Friday, February 19, 2010

Still Not Understood

Crash I

It was a car that had brought the three men together — a cutting-edge electric sedan that they were racing to finish by next year — but when the time came to get quickly to Southern California, they chose to fly a small, piston-driven airplane that was more than a quarter-century old.

This is how one group of "contributing reporters" from a daily newspaper described the crash of a Cessna 310 into an East Palo Alto neighborhood this week.

Imagine that.

The best and the brightest of the engineering corps at a cutting-edge electric car company being foolish enough to pile into a 25-year-old airplane -- probably knowing full-well about the varicose hydraulic veins, arthritic wing surface controls, and forgetful avionics stack.

Star Wars Car Execs Downed by Jules Verne-era aviation contraption.

Oh, the irony.

Admittedly, when you're a journalist on deadline it's hard to get hold of anyone who knows anything sometimes, least of all a pilot who might cheerfully or not tell you that precious few new light aircraft have been made in the past 25 years, and that the average Cessna, unlike the average Chevrolet, gets regular overhauls and could well be flying safely for another hundred years.

But who needs that kind of perspective when you've got a perfectly good "what were they thinking" story theme going?

Crash II

As it dove out of the sky toward an IRS field office Thursday morning, Joseph Stack's small single-engine Piper Dakota became a screaming 3,000-pound missile.

Another group of contributing reporters, this time in USA Today.

A little less clueless than the elderly airplane lead-in above -- even little airplanes loaded with fuel can deliver a pretty good post-crash fire -- but still a gaudily-sensational description of the kind of devastation that could as easily be wrought by other means. If the goal is death over destruction, a guy with a gym bag full of firearms could out-death the perpetually-slighted Joseph Stack by a wide margin.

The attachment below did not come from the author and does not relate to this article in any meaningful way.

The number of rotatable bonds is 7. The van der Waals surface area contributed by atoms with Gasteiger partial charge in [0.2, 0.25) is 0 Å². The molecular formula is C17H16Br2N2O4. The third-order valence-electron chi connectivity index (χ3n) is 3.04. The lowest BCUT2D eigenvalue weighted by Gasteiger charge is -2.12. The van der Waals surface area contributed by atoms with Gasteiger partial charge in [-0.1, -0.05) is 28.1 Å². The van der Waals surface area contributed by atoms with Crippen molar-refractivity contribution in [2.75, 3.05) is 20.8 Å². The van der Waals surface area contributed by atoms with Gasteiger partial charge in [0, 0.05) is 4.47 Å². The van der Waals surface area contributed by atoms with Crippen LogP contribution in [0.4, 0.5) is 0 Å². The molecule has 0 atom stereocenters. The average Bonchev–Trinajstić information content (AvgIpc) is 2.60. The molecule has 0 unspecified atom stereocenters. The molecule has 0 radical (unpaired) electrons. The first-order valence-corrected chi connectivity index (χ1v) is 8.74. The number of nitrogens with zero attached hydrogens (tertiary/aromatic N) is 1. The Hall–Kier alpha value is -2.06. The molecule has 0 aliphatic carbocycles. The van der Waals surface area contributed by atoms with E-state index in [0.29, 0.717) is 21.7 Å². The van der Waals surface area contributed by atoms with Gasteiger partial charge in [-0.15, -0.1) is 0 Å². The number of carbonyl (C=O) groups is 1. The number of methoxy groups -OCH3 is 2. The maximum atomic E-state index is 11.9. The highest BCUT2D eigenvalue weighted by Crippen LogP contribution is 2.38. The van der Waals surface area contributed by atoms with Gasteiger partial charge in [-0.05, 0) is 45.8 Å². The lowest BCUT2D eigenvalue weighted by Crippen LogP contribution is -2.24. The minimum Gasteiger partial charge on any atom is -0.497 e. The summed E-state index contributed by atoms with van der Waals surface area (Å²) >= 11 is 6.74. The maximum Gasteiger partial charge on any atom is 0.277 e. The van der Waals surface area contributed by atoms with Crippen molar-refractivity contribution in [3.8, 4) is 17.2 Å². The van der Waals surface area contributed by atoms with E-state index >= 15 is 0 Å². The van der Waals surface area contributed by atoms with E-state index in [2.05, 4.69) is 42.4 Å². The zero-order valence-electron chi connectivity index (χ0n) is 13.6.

Several news organizations additionally believed that Stack's failure to file a flight plan should have tipped someone off to his nefarious purposes on February 18. (Stack, no doubt, would be compelled by FAA regulations to file direct into the local IRS building. No wonder no flight plan).


The investigations of this week's high-profile GA crashes are in their infancy, however the preliminary information from both point to human failings instead of decrepit aircraft and weapons-of-mass-destruction-grade Pipers. In Palo Alto the pilot elected to take off in weather that had grounded airliners in the vicinity, and the Austin tragedy was purposely caused by yet another guy whose self-congratulatory fantasy world was ruined one-too-many times by the real world.

It is probably worthwhile to say ... somewhere on some aviation safety blog ... that light aircraft crashes are nearly always front-page stories about a back-page bad decisions.

None of this will prevent a newspaper from suggesting that heavy fog causes engines to strain (from the same article as the "quarter-century old aircraft").

And the un-filed flight plan will always be highly suspect.


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